North Carolina Newspapers

Published Every Friday By
Zetmlon, North Carolina
THEO. B. DAVIS. Editor
Entered as second class mail matter June 26, 1925, at the
Postoffice at ZeLulon, 'na.
Subscription Rates: 1 Year SI.OO 6 Months 60c,
3 Months 40c. All subscriptions due and payable in advance
Advertising Rates On Request
Death notice# as news, First publication free. Obituaries
tributes, cards of thanks, published at a minimum charge
of 13c per column inch.
(Because the article reprinted below contains
information which we believe is of interest and
concern to all, and because we know it is a better
statement of the facts than we could make, we
are giving it chief space on this page for this
By Nathanael H. Engle
Assistant Director, United States Bureau of
Foreign and Domestic Commerce.
(From Christian Science Monitor)
Every time you make a purchase at a retail
store you are setting in motion with your dollar
a train of events which extend back from the re
tailer through the wholesaler, broker and manu
facturer to the remote sources of raw materials
on the farm, in the forest or mine, and often to
distant parts of the world. Continual struggle by
all of these groups of producers for a share in
your dollar characterizes the competitive struc
ture. Just how this dollar is distributed is, more
over, the cause of endless argument. A vast ig
norance of the true facts prevails.
It has become accepted almost as a truism
that middlemen take too large a share of the
consumers’ dollar, while producers receive too
small a share. Instead of a truism, this statement
is very misleading, if not absolutely false. The
average dollar-expended for merchandise in the
United States is divided among processors and
middlemen on a basis which does not appear un
reasonable in view of the tasks which each group
performs. The farmer receives about 34 cents of
this mythical average dollar. The manufacturer’s
share is some 28 1-2 cents, making a total of 62
1-2 cents for producers in the narrow sense of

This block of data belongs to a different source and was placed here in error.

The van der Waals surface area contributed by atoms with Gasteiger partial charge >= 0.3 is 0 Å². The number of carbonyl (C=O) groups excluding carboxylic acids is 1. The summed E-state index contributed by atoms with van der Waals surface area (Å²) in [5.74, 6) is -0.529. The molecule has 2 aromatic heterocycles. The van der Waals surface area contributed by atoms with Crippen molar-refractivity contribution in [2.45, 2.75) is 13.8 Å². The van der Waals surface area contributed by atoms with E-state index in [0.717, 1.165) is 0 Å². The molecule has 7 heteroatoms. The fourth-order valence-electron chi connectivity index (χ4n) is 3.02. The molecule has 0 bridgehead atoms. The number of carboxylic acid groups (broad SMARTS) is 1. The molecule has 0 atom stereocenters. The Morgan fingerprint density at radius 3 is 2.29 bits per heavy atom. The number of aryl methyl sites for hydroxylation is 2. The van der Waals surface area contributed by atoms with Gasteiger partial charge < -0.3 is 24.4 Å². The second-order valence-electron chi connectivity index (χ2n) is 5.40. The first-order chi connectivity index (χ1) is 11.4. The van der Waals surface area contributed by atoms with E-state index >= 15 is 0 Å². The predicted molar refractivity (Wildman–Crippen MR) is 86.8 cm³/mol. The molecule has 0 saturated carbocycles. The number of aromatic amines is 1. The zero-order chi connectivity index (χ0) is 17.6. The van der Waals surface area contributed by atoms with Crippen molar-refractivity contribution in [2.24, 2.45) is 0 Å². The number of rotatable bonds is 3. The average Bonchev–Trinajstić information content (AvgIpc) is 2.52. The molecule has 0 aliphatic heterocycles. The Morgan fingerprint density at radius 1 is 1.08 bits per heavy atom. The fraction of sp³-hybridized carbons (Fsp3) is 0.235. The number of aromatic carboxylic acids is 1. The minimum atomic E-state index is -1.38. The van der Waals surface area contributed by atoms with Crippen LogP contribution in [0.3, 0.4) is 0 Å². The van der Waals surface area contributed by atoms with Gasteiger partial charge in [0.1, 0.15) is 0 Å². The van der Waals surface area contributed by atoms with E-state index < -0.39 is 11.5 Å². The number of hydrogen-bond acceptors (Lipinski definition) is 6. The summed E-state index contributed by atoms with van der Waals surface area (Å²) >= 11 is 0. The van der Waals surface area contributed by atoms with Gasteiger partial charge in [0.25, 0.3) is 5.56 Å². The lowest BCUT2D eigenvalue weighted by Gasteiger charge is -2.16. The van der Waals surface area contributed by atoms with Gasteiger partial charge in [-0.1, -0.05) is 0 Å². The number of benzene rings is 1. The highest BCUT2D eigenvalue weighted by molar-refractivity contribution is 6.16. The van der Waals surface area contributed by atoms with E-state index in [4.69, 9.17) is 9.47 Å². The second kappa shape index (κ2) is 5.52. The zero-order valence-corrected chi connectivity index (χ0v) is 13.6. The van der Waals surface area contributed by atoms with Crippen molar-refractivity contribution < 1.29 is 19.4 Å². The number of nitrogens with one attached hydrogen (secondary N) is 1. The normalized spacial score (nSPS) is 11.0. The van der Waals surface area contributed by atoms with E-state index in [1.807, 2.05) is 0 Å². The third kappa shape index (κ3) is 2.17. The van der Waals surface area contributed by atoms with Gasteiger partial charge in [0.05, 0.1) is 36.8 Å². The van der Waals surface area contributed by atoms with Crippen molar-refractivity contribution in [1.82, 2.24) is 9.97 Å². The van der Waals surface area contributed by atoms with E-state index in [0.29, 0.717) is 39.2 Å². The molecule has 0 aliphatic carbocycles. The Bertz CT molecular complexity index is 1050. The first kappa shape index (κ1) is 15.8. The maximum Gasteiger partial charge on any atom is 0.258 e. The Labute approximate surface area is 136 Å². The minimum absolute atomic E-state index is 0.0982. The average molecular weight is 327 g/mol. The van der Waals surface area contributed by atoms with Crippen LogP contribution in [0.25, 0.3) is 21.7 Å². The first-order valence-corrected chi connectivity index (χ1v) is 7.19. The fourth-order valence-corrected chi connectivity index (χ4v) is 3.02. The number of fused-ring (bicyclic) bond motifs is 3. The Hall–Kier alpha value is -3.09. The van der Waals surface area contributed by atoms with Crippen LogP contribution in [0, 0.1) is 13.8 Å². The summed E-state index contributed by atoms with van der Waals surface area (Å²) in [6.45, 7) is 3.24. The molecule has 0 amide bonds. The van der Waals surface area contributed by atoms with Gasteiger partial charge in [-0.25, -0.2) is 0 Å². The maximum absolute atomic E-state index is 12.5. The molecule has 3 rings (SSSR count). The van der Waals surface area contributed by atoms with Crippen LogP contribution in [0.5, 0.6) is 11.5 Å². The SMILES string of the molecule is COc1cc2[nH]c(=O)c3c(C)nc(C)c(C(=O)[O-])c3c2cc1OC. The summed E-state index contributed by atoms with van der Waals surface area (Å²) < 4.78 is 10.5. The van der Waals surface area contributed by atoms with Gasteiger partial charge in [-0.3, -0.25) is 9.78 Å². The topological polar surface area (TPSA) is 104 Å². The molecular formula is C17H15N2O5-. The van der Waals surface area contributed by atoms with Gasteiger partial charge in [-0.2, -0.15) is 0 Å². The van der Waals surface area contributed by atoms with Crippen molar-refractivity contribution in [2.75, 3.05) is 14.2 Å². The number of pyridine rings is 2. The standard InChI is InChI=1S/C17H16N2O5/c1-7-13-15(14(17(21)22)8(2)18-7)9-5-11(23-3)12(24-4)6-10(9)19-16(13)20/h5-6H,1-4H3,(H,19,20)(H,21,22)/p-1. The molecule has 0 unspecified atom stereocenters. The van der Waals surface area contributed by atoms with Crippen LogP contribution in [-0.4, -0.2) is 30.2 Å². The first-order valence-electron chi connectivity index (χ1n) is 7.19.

the word and including transportation charges.
The wholesaling process takes 8 1-2 cents more
I have a preacher friend who
runs a shoe shop and also is pastor
of some country churches. His wife
says, and she ought to know 7 , that
his members seems to think he
makes his living mending shoes, so
they don’t pay him. The people
whose shoes he repairs think he
makes his living preaching, so they
are reluctant to pay So, instead of
“datching it,” he misses it “a
cornin’ and a gwine.”
Dr. Charles E. Drewer told this
one in an address the other day.
A small boy asked his teacher why
God did not make Adam a boy in
stead of a man. The teacher gave
it up, and another boy volunteered
the answer: “ ‘Cause there was no
woman there to take care of a little
They were playing out on the
sidewalk in front of Hocutt’s store,
small Mack Hocutt and smaller
Collins Pippin- Collins had hung
| his little hatchet and hammer by
| their heads through the grating
over a drain. The associate editor
asked him if he were not afraid
they w’ould fall through and he
said he was not. She persisted:
“But what would you do if they did
fall through?” “Why”, said Col
lins, “I’d just pull up that iron
thing and get them out of the hole
under it.” “But could you pull up
the iron thing?” was the next ques
tion “Sure”, he replied, “couldn’t I,
But Mack was dubious and an
swered, “I don’t believe you could.”
“Pshaw!” said Collins scornful
ly, “Why, you don’t know what I
CAN do when I try.”
Former mayor R. H. Bridgers
remarked last Saturday afternoon
that hot as it was, it did seem that
the only ones more foolish than
those who dashed around playing
baseball in such weather were the
ones who paid good money to watch
them “But”, he added, “if I did’nt
have to stay here in the store this
afternoon, I’d be right there to see
the game.”
For the champion yawner any
where in proportion to size we nom
inate small Odell Rawls. During
the Baptist revival she was seen
one night just before the close of
the service to slowly open her
and the retailing structure the remaining 29
cent, a total of o7 1-2 cents for the middlemen’s
—o —
Let us trace this dollar a bit further and see
what is done with it by these four groups of pro
ducers. All of them use a part of it to pay for the
laborers w'hich they employ in production and
distribution. A few cents go to the transporta
tion companies to pay freight charges. This part
in turn, is redistributed to laborers and to sup
pliers of various services and goods used by the
railroads, trucking lines and other transport a
genciefc, a small portion being retained as profits.
Another portion of the dollar is used to pay
for heat, light, water, gas, telephone and related
services used in carrying on the business of the
nation. Here again a redistribution takes
as shown lor the transportation share.
utilities expend their share for labor and
tApenses and keep a little for themselves.
The producers expend still another
their share in the consumers’ dollar for
taxes, miscellaneous supplies and other essß
tials to the conduct of their business. The mcH